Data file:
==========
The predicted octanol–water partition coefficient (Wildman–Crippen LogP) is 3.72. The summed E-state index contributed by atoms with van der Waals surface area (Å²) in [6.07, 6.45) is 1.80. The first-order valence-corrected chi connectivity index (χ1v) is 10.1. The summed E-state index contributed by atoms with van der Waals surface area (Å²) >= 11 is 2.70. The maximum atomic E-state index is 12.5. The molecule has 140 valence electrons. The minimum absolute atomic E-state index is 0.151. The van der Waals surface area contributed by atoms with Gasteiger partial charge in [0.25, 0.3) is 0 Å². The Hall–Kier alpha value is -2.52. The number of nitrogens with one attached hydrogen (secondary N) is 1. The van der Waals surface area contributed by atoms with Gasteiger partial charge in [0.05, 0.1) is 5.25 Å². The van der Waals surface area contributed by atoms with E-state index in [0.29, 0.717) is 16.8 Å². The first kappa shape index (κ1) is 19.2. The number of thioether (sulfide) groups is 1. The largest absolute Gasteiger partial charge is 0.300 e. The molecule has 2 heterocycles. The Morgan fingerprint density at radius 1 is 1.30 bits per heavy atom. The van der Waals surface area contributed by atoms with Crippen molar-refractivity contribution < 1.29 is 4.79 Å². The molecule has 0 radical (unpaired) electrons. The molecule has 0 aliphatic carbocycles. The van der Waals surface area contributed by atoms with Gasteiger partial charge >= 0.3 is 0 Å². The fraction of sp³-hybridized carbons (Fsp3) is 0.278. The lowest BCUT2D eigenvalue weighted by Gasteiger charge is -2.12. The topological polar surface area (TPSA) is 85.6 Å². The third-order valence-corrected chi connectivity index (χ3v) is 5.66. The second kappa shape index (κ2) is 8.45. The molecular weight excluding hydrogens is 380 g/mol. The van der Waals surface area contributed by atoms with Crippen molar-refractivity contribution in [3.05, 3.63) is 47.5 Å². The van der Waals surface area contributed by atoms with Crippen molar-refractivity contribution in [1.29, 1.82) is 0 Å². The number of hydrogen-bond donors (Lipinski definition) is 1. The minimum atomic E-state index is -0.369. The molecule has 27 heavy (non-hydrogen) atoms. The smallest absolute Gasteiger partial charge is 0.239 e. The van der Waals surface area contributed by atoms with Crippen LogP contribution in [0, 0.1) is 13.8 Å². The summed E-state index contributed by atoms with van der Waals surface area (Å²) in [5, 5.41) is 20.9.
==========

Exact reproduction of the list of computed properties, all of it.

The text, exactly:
The predicted octanol–water partition coefficient (Wildman–Crippen LogP) is 3.72. The summed E-state index contributed by atoms with van der Waals surface area (Å²) in [6.07, 6.45) is 1.80. The first-order valence-corrected chi connectivity index (χ1v) is 10.1. The summed E-state index contributed by atoms with van der Waals surface area (Å²) >= 11 is 2.70. The maximum atomic E-state index is 12.5. The molecule has 140 valence electrons. The minimum absolute atomic E-state index is 0.151. The van der Waals surface area contributed by atoms with Gasteiger partial charge in [0.25, 0.3) is 0 Å². The Hall–Kier alpha value is -2.52. The number of nitrogens with one attached hydrogen (secondary N) is 1. The van der Waals surface area contributed by atoms with Gasteiger partial charge in [0.05, 0.1) is 5.25 Å². The van der Waals surface area contributed by atoms with E-state index in [0.29, 0.717) is 16.8 Å². The first kappa shape index (κ1) is 19.2. The number of thioether (sulfide) groups is 1. The largest absolute Gasteiger partial charge is 0.300 e. The molecule has 2 heterocycles. The Morgan fingerprint density at radius 1 is 1.30 bits per heavy atom. The van der Waals surface area contributed by atoms with Crippen molar-refractivity contribution < 1.29 is 4.79 Å². The molecule has 0 radical (unpaired) electrons. The molecule has 0 aliphatic carbocycles. The van der Waals surface area contributed by atoms with Gasteiger partial charge >= 0.3 is 0 Å². The fraction of sp³-hybridized carbons (Fsp3) is 0.278. The lowest BCUT2D eigenvalue weighted by Gasteiger charge is -2.12. The topological polar surface area (TPSA) is 85.6 Å². The third-order valence-corrected chi connectivity index (χ3v) is 5.66. The second kappa shape index (κ2) is 8.45. The molecular weight excluding hydrogens is 380 g/mol. The van der Waals surface area contributed by atoms with Crippen molar-refractivity contribution in [3.05, 3.63) is 47.5 Å². The van der Waals surface area contributed by atoms with Crippen molar-refractivity contribution in [1.29, 1.82) is 0 Å². The number of hydrogen-bond donors (Lipinski definition) is 1. The minimum atomic E-state index is -0.369. The molecule has 27 heavy (non-hydrogen) atoms. The smallest absolute Gasteiger partial charge is 0.239 e. The van der Waals surface area contributed by atoms with Crippen LogP contribution in [0, 0.1) is 13.8 Å². The summed E-state index contributed by atoms with van der Waals surface area (Å²) in [5, 5.41) is 20.9.